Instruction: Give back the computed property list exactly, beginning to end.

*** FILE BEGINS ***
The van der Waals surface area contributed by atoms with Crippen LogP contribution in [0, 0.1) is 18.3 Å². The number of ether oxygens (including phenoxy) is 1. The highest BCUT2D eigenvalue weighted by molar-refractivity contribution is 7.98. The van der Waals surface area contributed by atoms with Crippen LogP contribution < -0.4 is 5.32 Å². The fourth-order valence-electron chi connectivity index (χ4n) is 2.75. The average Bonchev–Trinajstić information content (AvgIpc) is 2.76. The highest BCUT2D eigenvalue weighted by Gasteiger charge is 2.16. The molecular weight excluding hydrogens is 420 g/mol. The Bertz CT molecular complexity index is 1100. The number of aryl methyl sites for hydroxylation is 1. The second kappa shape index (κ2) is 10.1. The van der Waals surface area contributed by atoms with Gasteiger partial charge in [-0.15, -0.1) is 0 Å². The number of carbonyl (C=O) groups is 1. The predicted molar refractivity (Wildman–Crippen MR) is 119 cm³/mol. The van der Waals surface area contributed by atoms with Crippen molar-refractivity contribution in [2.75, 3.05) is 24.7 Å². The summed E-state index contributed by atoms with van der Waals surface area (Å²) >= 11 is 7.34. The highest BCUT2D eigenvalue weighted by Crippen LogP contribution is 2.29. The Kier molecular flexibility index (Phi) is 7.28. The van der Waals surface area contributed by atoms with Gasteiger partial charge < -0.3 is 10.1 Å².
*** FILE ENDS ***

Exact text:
The van der Waals surface area contributed by atoms with Crippen LogP contribution in [0, 0.1) is 18.3 Å². The number of ether oxygens (including phenoxy) is 1. The highest BCUT2D eigenvalue weighted by molar-refractivity contribution is 7.98. The van der Waals surface area contributed by atoms with Crippen LogP contribution < -0.4 is 5.32 Å². The fourth-order valence-electron chi connectivity index (χ4n) is 2.75. The average Bonchev–Trinajstić information content (AvgIpc) is 2.76. The highest BCUT2D eigenvalue weighted by Gasteiger charge is 2.16. The molecular weight excluding hydrogens is 420 g/mol. The Bertz CT molecular complexity index is 1100. The number of aryl methyl sites for hydroxylation is 1. The second kappa shape index (κ2) is 10.1. The van der Waals surface area contributed by atoms with Gasteiger partial charge in [-0.15, -0.1) is 0 Å². The number of carbonyl (C=O) groups is 1. The predicted molar refractivity (Wildman–Crippen MR) is 119 cm³/mol. The van der Waals surface area contributed by atoms with Crippen molar-refractivity contribution in [2.75, 3.05) is 24.7 Å². The summed E-state index contributed by atoms with van der Waals surface area (Å²) >= 11 is 7.34. The highest BCUT2D eigenvalue weighted by Crippen LogP contribution is 2.29. The Kier molecular flexibility index (Phi) is 7.28. The van der Waals surface area contributed by atoms with Gasteiger partial charge < -0.3 is 10.1 Å².